Chapter

Former Yugoslavia: International Efforts to Link Peace, Stability, and Democracy

Radovan Vukadinovic

in Democratic Consolidation in Eastern Europe Volume 2: International and Transnational Factors

Published in print June 2001 | ISBN: 9780199244096
Published online November 2003 | e-ISBN: 9780191600371 | DOI: http://dx.doi.org/10.1093/019924409X.003.0017

Series: Oxford Studies in Democratization

 Former Yugoslavia: International Efforts to Link Peace, Stability, and Democracy

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Describes how the international community has sought to advance the consolidation of democracy, transformation to a market economy, promotion of regional peace and security, and the protection of human and minority rights in the area of former Yugoslavia. This chapter defines the ‘international community’ as comprising all external actors engaged in seeking to resolve the Yugoslav crisis, including the joint activities of the European Union, USA, and Russia. Given the conflicts in Croatia and Bosnia‐Hercegovina, as well as the Kosovo crisis in 1999, external actors gave priority to peace building over the promotion of democratic goals. The first part of the chapter analyses the role of international factors in the disintegration of Yugoslavia, concentrating on the new states of Slovenia, Croatia, and Bosnia‐Hercegovina, Macedonia, and rump Yugoslavia. The second part examines the Dayton Accord as an example of direct external engagement to promote peace in the region. The third part analyses the main Western plans, the regional approach of the EU and US approaches, which seek the promotion of security through cooperation in the region. This part also assesses the policies adopted by external actors, and their efficiency in contributing to regional peace and security.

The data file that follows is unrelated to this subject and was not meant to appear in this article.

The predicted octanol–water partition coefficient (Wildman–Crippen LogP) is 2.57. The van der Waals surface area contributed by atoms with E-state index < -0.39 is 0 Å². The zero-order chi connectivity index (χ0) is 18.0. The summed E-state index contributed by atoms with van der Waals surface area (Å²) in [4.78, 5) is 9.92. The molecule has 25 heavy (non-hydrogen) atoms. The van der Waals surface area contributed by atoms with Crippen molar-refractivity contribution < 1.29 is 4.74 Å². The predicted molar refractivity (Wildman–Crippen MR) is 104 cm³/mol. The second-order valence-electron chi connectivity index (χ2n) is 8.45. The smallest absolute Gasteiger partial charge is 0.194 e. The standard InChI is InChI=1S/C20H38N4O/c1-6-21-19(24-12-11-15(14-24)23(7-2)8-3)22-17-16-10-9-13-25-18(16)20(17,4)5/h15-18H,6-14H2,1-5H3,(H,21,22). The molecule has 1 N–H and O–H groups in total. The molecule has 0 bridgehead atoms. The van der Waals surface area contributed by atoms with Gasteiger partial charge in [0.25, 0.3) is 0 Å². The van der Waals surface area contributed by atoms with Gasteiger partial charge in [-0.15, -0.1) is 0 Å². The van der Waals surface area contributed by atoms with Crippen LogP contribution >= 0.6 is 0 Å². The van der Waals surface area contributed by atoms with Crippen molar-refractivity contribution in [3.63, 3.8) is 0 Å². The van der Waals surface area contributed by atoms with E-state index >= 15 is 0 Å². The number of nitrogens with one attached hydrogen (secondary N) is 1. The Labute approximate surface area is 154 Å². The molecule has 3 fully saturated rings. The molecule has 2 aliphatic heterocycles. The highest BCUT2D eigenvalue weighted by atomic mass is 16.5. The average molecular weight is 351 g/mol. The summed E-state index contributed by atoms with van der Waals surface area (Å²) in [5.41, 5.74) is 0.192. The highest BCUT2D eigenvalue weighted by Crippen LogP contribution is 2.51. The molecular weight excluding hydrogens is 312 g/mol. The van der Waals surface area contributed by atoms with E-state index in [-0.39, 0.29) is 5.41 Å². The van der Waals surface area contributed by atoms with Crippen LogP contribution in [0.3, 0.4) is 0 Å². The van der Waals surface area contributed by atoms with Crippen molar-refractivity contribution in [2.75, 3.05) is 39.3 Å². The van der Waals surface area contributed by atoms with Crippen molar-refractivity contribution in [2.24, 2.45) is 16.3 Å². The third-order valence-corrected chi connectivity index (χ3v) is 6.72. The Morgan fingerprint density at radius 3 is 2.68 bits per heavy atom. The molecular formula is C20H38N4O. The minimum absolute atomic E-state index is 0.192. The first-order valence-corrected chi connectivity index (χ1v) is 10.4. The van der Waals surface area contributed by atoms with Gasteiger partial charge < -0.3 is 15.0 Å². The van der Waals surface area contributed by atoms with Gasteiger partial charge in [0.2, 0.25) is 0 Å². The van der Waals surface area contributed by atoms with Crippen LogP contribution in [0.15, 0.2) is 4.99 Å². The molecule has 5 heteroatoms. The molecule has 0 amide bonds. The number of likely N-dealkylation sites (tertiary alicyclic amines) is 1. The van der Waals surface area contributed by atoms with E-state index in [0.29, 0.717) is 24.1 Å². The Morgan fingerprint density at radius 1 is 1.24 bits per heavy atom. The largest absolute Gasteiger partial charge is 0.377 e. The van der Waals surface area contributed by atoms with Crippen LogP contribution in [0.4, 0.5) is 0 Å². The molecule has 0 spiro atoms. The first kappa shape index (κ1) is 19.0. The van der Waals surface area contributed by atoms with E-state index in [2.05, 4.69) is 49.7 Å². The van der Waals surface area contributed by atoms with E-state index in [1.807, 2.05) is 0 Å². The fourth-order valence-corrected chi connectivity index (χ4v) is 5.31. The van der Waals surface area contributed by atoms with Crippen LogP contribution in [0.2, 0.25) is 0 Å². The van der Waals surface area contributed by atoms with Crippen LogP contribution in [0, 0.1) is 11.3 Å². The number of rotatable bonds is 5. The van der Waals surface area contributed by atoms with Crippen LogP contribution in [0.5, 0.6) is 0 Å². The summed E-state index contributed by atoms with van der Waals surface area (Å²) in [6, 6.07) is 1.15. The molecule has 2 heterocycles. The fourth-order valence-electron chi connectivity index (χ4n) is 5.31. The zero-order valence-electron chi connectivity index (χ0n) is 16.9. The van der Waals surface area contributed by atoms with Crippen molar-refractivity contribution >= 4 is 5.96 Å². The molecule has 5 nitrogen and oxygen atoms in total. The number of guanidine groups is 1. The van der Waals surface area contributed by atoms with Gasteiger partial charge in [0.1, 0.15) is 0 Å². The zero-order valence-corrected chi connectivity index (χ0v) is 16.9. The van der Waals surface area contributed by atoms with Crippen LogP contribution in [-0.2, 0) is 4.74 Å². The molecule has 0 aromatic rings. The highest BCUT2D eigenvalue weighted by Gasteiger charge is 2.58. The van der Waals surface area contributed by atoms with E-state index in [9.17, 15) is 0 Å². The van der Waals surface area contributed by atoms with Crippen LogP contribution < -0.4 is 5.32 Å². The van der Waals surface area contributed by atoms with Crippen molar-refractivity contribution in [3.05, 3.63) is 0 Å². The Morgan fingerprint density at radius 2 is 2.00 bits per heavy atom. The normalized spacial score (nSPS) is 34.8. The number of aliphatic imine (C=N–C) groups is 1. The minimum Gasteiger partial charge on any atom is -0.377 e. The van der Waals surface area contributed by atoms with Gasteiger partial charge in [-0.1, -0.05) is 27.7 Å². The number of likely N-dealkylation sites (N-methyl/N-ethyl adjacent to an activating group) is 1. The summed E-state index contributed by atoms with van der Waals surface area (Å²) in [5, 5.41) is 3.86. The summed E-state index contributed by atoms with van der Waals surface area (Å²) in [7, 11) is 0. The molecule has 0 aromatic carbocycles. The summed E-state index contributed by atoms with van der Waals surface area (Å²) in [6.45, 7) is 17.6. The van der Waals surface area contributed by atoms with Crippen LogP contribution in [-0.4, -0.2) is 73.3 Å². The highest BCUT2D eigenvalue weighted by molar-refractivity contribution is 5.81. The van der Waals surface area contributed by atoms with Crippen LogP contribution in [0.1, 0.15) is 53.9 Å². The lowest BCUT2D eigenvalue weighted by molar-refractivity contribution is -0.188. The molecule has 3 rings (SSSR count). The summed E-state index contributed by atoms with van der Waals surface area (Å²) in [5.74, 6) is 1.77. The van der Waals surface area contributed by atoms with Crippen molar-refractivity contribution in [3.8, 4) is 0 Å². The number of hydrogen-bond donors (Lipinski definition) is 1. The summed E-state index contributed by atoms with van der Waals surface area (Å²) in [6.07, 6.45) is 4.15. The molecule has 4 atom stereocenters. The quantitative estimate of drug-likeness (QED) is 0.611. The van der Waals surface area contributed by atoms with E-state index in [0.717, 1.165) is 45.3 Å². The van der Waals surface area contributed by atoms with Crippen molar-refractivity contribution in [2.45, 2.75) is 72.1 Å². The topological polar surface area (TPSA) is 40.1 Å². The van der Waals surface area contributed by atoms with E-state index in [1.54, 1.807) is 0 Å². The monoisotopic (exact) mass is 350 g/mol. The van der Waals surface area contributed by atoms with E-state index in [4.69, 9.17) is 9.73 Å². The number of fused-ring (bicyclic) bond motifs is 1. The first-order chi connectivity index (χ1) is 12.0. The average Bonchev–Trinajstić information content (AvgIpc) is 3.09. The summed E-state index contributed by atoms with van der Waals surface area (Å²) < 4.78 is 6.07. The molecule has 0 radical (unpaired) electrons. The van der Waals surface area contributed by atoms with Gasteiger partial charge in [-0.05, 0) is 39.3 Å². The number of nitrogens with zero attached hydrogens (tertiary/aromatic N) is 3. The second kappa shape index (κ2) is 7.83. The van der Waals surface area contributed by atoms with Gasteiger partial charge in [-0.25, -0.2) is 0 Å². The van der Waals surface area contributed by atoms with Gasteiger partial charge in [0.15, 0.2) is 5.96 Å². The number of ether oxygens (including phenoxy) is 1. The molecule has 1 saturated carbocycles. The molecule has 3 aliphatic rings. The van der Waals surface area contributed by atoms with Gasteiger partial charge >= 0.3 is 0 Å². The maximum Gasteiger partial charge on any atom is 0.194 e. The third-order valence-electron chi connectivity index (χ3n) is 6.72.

Keywords: Dayton Accord; democracy; European Union; former Yugoslavia; international community; Kosovo crisis; peace; Russia; USA; Yugoslav crisis

Chapter.  6822 words. 

Subjects: Politics

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